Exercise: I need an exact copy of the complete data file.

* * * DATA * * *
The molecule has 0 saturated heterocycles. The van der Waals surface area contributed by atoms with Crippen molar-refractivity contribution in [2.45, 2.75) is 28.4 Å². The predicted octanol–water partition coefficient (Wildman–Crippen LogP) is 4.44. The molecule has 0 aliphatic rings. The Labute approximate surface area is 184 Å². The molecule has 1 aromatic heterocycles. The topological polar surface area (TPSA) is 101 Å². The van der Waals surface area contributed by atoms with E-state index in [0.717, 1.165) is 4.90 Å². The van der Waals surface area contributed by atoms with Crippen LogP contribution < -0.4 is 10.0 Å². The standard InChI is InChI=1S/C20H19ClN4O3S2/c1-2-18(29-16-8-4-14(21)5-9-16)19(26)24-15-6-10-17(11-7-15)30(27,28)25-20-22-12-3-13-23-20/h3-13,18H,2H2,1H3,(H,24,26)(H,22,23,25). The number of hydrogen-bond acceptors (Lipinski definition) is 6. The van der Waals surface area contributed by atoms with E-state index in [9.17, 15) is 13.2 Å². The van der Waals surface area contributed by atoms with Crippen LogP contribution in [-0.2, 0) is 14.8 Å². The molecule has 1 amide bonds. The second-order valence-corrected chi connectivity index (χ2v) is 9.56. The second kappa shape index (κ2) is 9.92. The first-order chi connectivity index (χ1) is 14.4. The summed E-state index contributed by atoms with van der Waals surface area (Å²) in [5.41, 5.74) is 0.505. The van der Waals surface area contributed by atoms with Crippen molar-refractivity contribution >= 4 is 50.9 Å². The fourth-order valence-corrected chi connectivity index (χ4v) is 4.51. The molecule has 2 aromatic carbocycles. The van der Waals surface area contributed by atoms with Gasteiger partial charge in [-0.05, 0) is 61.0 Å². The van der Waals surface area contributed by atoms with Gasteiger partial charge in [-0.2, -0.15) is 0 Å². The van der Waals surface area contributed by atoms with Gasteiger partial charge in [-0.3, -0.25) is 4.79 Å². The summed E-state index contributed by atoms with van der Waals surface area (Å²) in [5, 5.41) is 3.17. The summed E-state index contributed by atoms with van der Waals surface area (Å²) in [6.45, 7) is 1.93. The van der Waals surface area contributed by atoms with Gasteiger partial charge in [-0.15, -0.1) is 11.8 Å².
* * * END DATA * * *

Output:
The molecule has 0 saturated heterocycles. The van der Waals surface area contributed by atoms with Crippen molar-refractivity contribution in [2.45, 2.75) is 28.4 Å². The predicted octanol–water partition coefficient (Wildman–Crippen LogP) is 4.44. The molecule has 0 aliphatic rings. The Labute approximate surface area is 184 Å². The molecule has 1 aromatic heterocycles. The topological polar surface area (TPSA) is 101 Å². The van der Waals surface area contributed by atoms with E-state index in [0.717, 1.165) is 4.90 Å². The van der Waals surface area contributed by atoms with Crippen LogP contribution < -0.4 is 10.0 Å². The standard InChI is InChI=1S/C20H19ClN4O3S2/c1-2-18(29-16-8-4-14(21)5-9-16)19(26)24-15-6-10-17(11-7-15)30(27,28)25-20-22-12-3-13-23-20/h3-13,18H,2H2,1H3,(H,24,26)(H,22,23,25). The number of hydrogen-bond acceptors (Lipinski definition) is 6. The van der Waals surface area contributed by atoms with E-state index in [9.17, 15) is 13.2 Å². The van der Waals surface area contributed by atoms with Crippen LogP contribution in [-0.2, 0) is 14.8 Å². The molecule has 1 amide bonds. The second-order valence-corrected chi connectivity index (χ2v) is 9.56. The second kappa shape index (κ2) is 9.92. The first-order chi connectivity index (χ1) is 14.4. The summed E-state index contributed by atoms with van der Waals surface area (Å²) in [5.41, 5.74) is 0.505. The van der Waals surface area contributed by atoms with Crippen molar-refractivity contribution >= 4 is 50.9 Å². The fourth-order valence-corrected chi connectivity index (χ4v) is 4.51. The molecule has 2 aromatic carbocycles. The van der Waals surface area contributed by atoms with Gasteiger partial charge in [-0.05, 0) is 61.0 Å². The van der Waals surface area contributed by atoms with Gasteiger partial charge in [-0.2, -0.15) is 0 Å². The van der Waals surface area contributed by atoms with Gasteiger partial charge in [-0.3, -0.25) is 4.79 Å². The summed E-state index contributed by atoms with van der Waals surface area (Å²) in [5, 5.41) is 3.17. The summed E-state index contributed by atoms with van der Waals surface area (Å²) in [6.45, 7) is 1.93. The van der Waals surface area contributed by atoms with Gasteiger partial charge in [-0.15, -0.1) is 11.8 Å².